This gruesome twosome of The Stepmother and The Queen get all the best lines and land every one

Much of the fun – and there’s plenty – is generated by The Stepmother and The Queen, bravura turns from Victoria Hamilton-Barritt and Rebecca Trehearn. Older members of the audience will delight in the artifice of Hamilton-Barritt deep growly voice – it will remind of Mrs Thatcher in her more condescending tones, the voice adopted on the PR man’s advice in order to placate voters turned off by her natural shrillness. Trehearn has more than a touch of Miranda Richardson’s unforgettable Queenie from Blackadder II, the smug smile hovering on the decision as to whether she’d prefer to listen to herself a little more or listen to you a little less, so pleased is she with the power of her throne. This gruesome twosome get all the best lines and land every one. (Pictured above: Carrie Hope Fletcher, Laura Baldwin, Victoria Hamilton-Barritt, Georgina Castle)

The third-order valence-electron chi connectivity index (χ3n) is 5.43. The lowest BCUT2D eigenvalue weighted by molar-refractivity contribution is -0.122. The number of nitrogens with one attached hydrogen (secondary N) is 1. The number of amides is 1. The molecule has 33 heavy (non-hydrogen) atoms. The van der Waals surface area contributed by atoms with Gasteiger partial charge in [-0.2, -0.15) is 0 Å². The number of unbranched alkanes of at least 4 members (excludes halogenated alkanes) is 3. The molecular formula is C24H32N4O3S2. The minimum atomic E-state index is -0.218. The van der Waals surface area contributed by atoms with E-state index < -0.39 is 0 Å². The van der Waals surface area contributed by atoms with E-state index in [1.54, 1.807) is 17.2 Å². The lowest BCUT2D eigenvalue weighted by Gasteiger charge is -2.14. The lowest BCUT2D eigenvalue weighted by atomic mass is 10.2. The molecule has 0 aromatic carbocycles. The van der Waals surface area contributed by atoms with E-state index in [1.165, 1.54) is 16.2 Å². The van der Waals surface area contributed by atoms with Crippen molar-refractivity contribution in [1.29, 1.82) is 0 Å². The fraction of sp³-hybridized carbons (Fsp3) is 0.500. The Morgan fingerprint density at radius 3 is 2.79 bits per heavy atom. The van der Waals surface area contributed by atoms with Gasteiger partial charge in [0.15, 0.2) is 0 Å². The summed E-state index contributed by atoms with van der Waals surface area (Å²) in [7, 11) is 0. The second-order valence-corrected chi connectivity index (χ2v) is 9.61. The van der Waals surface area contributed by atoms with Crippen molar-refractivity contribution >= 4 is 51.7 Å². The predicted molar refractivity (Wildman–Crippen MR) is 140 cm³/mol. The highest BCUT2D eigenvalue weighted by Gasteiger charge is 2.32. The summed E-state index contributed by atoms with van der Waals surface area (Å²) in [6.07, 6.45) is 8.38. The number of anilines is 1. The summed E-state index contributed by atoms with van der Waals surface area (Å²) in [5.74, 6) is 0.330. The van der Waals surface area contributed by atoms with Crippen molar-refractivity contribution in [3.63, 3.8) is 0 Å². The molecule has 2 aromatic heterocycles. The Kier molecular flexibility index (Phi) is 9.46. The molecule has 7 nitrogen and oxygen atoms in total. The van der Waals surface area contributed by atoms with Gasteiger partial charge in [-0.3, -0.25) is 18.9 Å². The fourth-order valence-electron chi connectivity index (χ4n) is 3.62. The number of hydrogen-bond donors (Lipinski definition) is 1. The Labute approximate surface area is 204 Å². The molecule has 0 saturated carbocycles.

They also come together for a perfect musical duel in “I Know You”, a Parisian boulevardier's chanson that explores their shared past in the Pigalle and how the stepmother can use that knowledge to blackmail the queen into ensuring that one of her favoured daughters wins the hand of Prince Sebastian. Though they’re both played broad (subtle this production is not) and the duo would not be out of place in pantoland, it’s all done so well and with such charisma that the excesses are forgiven. And, it has to be said, both these (older) women certainly know how to get the absolute maximum from the gowns, Treheane terribly funny throwing about her red silk train when she stomps about in anger. Ensemble, Andrew Lloyd Webber's CinderellaThe central duo are Cinderella and Sebastian, Carrie Hope Fletcher and newcomer Ivano Turco. They have to do most of the book’s heavy lifting in its re-imagining of the fairytale and it doesn’t all work. They sing well, Hope Fletcher belting out the emotion on her showstoppers, “Bad Cinderella” and “Far Too Late”, while Turco’s more fragile voice perfectly matches the sentiment of “Only You, Lonely You”. Neither can compete with the musical highlight of the show though, Laurence Connor directing the spectacular coup de théâtre that opens the second act, Lloyd Webber’s gorgeous waltz superbly orchestrated, a luscious warm bath of a scene that may send more than just your head spinning (the ensemble, pictured above).